Hanumappa Sudarshan: the quiet reformerBMJ 2009; 338 doi: https://doi.org/10.1136/bmj.b1794 (Published 30 April 2009) Cite this as: BMJ 2009;338:b1794
- Rebecca Coombes
Dr Hanumappa Sudarshan has spent his career working on the fringes of Indian society, among tribal and rural people. In 1979, as an idealistic young doctor, he went to work with the Soliga tribal people in Karnataka, southeast India, initially discovering it impossible to find patients because local people distrusted him and kept their distance.
In a country with severe inequalities in health care, where poor patients mostly have to pay for their own health care, Sudarshan has, over the course of 30 years, established free comprehensive health services to some of its most impoverished people. His public-private partnership model for primary health care has now spread to several other states.
Today, his influence is felt well beyond the remote Biligirirangan hills where he started to practise. This is partly down to his ability to establish primary health care in difficult and geographically remote areas, demonstrated by the fact that the Karuna Trust, established by Sudarshan, today provides services to about 600 000 rural poor. But his name is also associated with cleaning up corruption in the Indian healthcare sector and exposing quackery, a role that involves taking on powerful figures and organisations.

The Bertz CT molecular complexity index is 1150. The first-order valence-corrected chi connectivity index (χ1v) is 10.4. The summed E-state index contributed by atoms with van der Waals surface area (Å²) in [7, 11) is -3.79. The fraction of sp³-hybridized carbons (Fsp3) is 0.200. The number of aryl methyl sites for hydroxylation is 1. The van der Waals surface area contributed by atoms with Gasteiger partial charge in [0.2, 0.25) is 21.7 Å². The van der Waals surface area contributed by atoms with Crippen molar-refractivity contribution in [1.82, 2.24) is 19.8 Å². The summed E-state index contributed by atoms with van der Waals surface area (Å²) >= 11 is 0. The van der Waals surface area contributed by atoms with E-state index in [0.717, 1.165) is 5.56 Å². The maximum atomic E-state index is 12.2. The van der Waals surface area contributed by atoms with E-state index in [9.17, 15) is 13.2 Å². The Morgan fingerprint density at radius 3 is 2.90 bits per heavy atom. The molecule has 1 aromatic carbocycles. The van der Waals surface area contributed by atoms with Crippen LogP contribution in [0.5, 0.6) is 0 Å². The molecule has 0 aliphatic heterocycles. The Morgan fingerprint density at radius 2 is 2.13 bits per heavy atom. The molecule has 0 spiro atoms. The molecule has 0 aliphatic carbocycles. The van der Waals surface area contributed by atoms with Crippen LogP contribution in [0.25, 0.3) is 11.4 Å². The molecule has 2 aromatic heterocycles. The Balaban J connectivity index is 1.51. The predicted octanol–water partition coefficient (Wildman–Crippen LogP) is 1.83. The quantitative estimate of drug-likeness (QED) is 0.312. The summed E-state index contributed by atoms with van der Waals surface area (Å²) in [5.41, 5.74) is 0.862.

Sudarshan’s international reputation was bolstered last month when he was voted runner-up for the lifetime achievement award at the inaugural BMJ Awards. When he was …
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